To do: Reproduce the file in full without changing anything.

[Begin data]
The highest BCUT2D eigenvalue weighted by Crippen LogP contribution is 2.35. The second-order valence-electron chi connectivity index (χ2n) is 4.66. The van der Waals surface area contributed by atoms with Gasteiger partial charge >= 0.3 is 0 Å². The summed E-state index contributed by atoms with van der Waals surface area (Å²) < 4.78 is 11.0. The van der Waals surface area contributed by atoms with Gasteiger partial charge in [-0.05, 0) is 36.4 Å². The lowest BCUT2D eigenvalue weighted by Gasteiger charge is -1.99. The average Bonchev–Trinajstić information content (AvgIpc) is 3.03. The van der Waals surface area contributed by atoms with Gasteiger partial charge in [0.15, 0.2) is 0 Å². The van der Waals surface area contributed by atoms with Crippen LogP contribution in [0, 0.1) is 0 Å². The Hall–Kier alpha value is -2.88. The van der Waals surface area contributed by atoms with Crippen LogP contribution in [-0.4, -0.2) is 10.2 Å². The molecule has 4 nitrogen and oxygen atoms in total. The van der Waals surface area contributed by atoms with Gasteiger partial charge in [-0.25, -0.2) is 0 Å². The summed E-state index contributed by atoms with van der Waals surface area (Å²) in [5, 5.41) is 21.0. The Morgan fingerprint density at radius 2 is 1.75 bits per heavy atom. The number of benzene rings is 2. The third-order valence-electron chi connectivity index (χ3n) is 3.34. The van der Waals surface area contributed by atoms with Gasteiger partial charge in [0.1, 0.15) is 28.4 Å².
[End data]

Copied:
The highest BCUT2D eigenvalue weighted by Crippen LogP contribution is 2.35. The second-order valence-electron chi connectivity index (χ2n) is 4.66. The van der Waals surface area contributed by atoms with Gasteiger partial charge >= 0.3 is 0 Å². The summed E-state index contributed by atoms with van der Waals surface area (Å²) < 4.78 is 11.0. The van der Waals surface area contributed by atoms with Gasteiger partial charge in [-0.05, 0) is 36.4 Å². The lowest BCUT2D eigenvalue weighted by Gasteiger charge is -1.99. The average Bonchev–Trinajstić information content (AvgIpc) is 3.03. The van der Waals surface area contributed by atoms with Gasteiger partial charge in [0.15, 0.2) is 0 Å². The van der Waals surface area contributed by atoms with Crippen LogP contribution in [0, 0.1) is 0 Å². The Hall–Kier alpha value is -2.88. The van der Waals surface area contributed by atoms with Crippen LogP contribution in [-0.4, -0.2) is 10.2 Å². The molecule has 4 nitrogen and oxygen atoms in total. The van der Waals surface area contributed by atoms with Gasteiger partial charge in [-0.25, -0.2) is 0 Å². The summed E-state index contributed by atoms with van der Waals surface area (Å²) in [5, 5.41) is 21.0. The Morgan fingerprint density at radius 2 is 1.75 bits per heavy atom. The number of benzene rings is 2. The third-order valence-electron chi connectivity index (χ3n) is 3.34. The van der Waals surface area contributed by atoms with Gasteiger partial charge in [0.1, 0.15) is 28.4 Å².